The Future of the Muslim Brotherhood

Amr Al-Chobaki


The Muslim Brotherhood managed to maintain its organizational existence since its establishment in 1928, by the late Hasan Al-Banna. Throughout eight decades, it has managed to exist as a religious movement as well as a political and social organization. This, on one hand, helped it to be sufficiently strong to be distinguished from other political powers, but also made it weak and feeble in some other ways.

The Muslim Brotherhood as a movement is similar to other Egyptian political movements, as it was established at the time of the royal regime and a semi-liberal era. It clashed with the government during the time of President `Abd Al-Nasser, adapted to the regime of President Sadat, and tended to fluctuate in its relationship with President Mubarak, however, the relationship was based on partial elimination, just like the state during the age of President `Abd Al-Nasser. Moreover, it has been outlawed for most of its history; since 1954 until the present time (i.e. more than half a century).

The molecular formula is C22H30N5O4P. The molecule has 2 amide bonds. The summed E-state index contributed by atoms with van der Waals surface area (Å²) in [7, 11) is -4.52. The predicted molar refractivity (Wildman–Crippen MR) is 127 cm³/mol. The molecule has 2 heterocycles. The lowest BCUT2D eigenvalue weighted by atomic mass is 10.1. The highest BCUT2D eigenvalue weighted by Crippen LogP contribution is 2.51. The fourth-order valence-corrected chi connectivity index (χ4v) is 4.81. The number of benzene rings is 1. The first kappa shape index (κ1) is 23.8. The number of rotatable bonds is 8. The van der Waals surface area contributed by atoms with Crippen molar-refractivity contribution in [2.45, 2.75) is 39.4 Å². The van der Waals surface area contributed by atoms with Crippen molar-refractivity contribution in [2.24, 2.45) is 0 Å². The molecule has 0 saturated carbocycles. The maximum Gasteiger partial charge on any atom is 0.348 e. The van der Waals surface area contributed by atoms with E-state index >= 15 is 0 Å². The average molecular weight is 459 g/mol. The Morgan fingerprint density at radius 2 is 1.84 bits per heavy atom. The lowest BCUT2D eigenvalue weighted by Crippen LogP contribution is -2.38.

The Muslim Brotherhood has continued to be both a witness and a party in the political and cultural dispute in Egypt and the Arab countries, throughout different historical periods; Egypt in the time of the royal regime and in the time of the republic with its three stages. This dispute was about issues of identity and cultural belonging, the relationship between the religion – on one hand – and politics, the East and the West on the other hand, as well as the coming and the inherited. The Muslim Brotherhood had a flexible political and intellectual reference that gave it a comprehensive conception of Islam.

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